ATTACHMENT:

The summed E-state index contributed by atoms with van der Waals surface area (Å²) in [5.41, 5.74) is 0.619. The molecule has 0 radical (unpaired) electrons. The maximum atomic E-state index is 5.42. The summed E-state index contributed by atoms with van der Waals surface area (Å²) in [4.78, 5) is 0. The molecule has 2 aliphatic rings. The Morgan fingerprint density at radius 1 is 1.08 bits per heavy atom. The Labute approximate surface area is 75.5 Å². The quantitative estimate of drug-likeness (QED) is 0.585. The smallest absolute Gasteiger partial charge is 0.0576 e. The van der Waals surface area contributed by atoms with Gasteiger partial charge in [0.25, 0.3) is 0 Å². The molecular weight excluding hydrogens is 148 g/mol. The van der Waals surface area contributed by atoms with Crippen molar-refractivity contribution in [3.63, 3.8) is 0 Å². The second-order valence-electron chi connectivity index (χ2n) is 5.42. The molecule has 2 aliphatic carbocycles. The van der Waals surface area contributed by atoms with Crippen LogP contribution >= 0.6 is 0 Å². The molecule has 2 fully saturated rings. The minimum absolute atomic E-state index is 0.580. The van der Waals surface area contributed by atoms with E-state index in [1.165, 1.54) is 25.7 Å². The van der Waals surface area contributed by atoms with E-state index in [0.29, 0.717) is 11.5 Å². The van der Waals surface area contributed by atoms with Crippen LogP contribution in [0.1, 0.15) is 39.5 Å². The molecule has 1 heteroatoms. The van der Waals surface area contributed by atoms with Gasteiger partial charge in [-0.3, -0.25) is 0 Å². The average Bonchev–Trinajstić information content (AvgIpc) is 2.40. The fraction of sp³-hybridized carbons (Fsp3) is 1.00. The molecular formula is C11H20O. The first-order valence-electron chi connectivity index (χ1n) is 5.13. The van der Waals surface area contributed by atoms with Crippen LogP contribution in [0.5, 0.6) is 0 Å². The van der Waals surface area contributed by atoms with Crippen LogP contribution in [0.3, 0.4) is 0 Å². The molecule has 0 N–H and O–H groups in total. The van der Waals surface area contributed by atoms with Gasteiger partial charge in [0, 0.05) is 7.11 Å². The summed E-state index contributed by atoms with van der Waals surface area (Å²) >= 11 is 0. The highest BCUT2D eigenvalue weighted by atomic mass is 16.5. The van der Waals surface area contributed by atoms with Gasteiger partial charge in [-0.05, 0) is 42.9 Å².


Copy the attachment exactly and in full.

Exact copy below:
The summed E-state index contributed by atoms with van der Waals surface area (Å²) in [5.41, 5.74) is 0.619. The molecule has 0 radical (unpaired) electrons. The maximum atomic E-state index is 5.42. The summed E-state index contributed by atoms with van der Waals surface area (Å²) in [4.78, 5) is 0. The molecule has 2 aliphatic rings. The Morgan fingerprint density at radius 1 is 1.08 bits per heavy atom. The Labute approximate surface area is 75.5 Å². The quantitative estimate of drug-likeness (QED) is 0.585. The smallest absolute Gasteiger partial charge is 0.0576 e. The van der Waals surface area contributed by atoms with Gasteiger partial charge in [0.25, 0.3) is 0 Å². The molecular weight excluding hydrogens is 148 g/mol. The van der Waals surface area contributed by atoms with Crippen molar-refractivity contribution in [3.63, 3.8) is 0 Å². The second-order valence-electron chi connectivity index (χ2n) is 5.42. The molecule has 2 aliphatic carbocycles. The van der Waals surface area contributed by atoms with Crippen LogP contribution >= 0.6 is 0 Å². The molecule has 2 fully saturated rings. The minimum absolute atomic E-state index is 0.580. The van der Waals surface area contributed by atoms with E-state index in [1.165, 1.54) is 25.7 Å². The van der Waals surface area contributed by atoms with E-state index in [0.29, 0.717) is 11.5 Å². The van der Waals surface area contributed by atoms with Crippen LogP contribution in [0.1, 0.15) is 39.5 Å². The molecule has 1 heteroatoms. The van der Waals surface area contributed by atoms with Gasteiger partial charge in [-0.3, -0.25) is 0 Å². The average Bonchev–Trinajstić information content (AvgIpc) is 2.40. The fraction of sp³-hybridized carbons (Fsp3) is 1.00. The molecular formula is C11H20O. The first-order valence-electron chi connectivity index (χ1n) is 5.13. The van der Waals surface area contributed by atoms with Crippen LogP contribution in [0.5, 0.6) is 0 Å². The van der Waals surface area contributed by atoms with Crippen LogP contribution in [0.3, 0.4) is 0 Å². The molecule has 0 N–H and O–H groups in total. The van der Waals surface area contributed by atoms with Gasteiger partial charge in [0, 0.05) is 7.11 Å². The summed E-state index contributed by atoms with van der Waals surface area (Å²) >= 11 is 0. The highest BCUT2D eigenvalue weighted by atomic mass is 16.5. The van der Waals surface area contributed by atoms with Gasteiger partial charge in [-0.05, 0) is 42.9 Å².